The biggest question we ask in Cohesion Analytics is this: does success come from keeping skill stable, or is it the stability of the team that creates the skill? We feel it’s the latter because keeping people allows them the time to develop to their best potential and reach levels of success that no one thought plausible. As it is said in Football (soccer), “If you look after your academy, the academy looks after you.” This is certainly true of my experience with the Brumbies and the Wallabies in the late 1990s. The more we speak to leaders in sport, from Football to Rugby League to Rugby Union to Ice Hockey to Cricket and AFL, the more we hear there is something to our research at Gain Line that rings true for them, yet they had not seen it in the data. What we are trying to do is prove with analytics the notion of a “Champion Team” is it, rather than the idea of a “Team of Champions”.
Australasia’s Best Sporting Team is about recognising the success of a club, rather than that of individual players. These are clubs and teams that have been sensible in avoiding the short-term fixes and instead opting to take a step back in order to foster long-term success. While short-term fixes will often bring a championship, the chances for future and long-term success are usually jeopardized. Often, Boards pull the trigger in firing the Coach or buying players en masse. Successful clubs understand their decisions and their subsequent ramifications. Any decision, be it a good or bad one, will have some sort of knock-on or domino effect with a team. A team is a complex set of relationships and every single person brought into the environment influences the other team members and the way in which the group is put together and therefore, ultimately, how the team will perform.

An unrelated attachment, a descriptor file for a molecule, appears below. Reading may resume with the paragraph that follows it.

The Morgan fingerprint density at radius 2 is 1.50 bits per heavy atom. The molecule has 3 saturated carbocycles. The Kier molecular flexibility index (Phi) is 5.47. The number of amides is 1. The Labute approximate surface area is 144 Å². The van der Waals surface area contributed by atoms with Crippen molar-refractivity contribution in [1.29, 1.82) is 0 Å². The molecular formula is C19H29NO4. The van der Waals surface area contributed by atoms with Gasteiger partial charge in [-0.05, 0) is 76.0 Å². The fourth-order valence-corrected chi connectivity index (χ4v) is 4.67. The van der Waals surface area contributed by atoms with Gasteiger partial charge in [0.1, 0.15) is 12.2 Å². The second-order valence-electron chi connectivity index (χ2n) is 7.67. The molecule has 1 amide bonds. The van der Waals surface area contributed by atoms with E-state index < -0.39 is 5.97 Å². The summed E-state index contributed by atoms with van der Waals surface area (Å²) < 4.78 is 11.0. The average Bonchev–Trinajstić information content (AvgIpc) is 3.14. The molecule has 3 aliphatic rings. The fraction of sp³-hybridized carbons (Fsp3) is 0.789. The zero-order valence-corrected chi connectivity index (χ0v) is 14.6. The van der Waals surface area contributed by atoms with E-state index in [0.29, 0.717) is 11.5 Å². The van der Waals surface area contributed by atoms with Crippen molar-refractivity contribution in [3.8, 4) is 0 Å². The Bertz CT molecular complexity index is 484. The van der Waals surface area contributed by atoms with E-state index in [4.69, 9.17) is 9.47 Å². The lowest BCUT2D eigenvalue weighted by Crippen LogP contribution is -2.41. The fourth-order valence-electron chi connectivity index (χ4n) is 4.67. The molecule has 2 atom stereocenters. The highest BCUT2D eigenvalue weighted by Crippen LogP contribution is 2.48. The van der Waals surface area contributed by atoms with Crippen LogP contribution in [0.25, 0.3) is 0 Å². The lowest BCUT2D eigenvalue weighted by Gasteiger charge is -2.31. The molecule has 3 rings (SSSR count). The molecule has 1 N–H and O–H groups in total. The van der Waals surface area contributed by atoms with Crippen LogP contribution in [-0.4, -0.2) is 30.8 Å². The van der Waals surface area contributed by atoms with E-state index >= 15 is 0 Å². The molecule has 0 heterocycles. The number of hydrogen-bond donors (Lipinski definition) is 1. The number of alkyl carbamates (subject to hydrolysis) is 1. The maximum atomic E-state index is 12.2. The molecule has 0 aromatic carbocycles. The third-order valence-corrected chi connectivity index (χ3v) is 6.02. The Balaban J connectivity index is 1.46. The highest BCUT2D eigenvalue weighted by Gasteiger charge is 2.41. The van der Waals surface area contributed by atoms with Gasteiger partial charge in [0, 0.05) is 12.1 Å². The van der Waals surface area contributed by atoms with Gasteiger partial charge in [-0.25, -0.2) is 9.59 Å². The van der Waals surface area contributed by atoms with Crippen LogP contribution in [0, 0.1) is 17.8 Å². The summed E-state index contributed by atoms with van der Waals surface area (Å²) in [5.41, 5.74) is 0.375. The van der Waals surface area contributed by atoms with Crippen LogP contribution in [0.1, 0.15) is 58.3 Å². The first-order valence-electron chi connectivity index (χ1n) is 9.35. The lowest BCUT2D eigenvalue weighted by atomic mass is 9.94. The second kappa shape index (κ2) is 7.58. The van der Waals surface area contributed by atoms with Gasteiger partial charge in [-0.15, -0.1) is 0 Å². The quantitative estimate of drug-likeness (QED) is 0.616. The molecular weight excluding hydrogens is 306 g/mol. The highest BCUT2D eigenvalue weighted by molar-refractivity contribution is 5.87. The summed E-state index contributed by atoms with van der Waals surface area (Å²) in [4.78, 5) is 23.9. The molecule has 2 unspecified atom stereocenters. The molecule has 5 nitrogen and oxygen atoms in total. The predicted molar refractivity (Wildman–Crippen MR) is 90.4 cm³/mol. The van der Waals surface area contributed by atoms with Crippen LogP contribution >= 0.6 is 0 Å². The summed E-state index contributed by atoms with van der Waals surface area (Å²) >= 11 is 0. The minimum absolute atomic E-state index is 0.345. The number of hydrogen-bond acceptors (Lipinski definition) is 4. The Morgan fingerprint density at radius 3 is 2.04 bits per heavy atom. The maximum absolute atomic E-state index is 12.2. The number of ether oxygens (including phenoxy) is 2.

Essentially, teams of all forms operate in a similar fashion, be it a team of people in stock broking firm, a hospital or a Rugby League club. People get frustrated when they feel they are overlooked or are not listened to, and they leave. People will be loyal to systems that treat them well. Loyalty is not black and white; it is very grey. One of my favorite quotes comes from a young I.T. professional by the name of Labib Rahman. He was involved in a Startup and was unfairly overlooked for a promotion. Rahman decided to leave saying, “If you are not going to show faith in me, I am not going to show faith in you.”
The constant search for talent often results in the people already a part of that team, being overlooked. Great teams may still search for talent, yet they generally foster a great respect for the continuity of the team environment along with having an understanding of the gains and opportunities to be made from development within, given the time.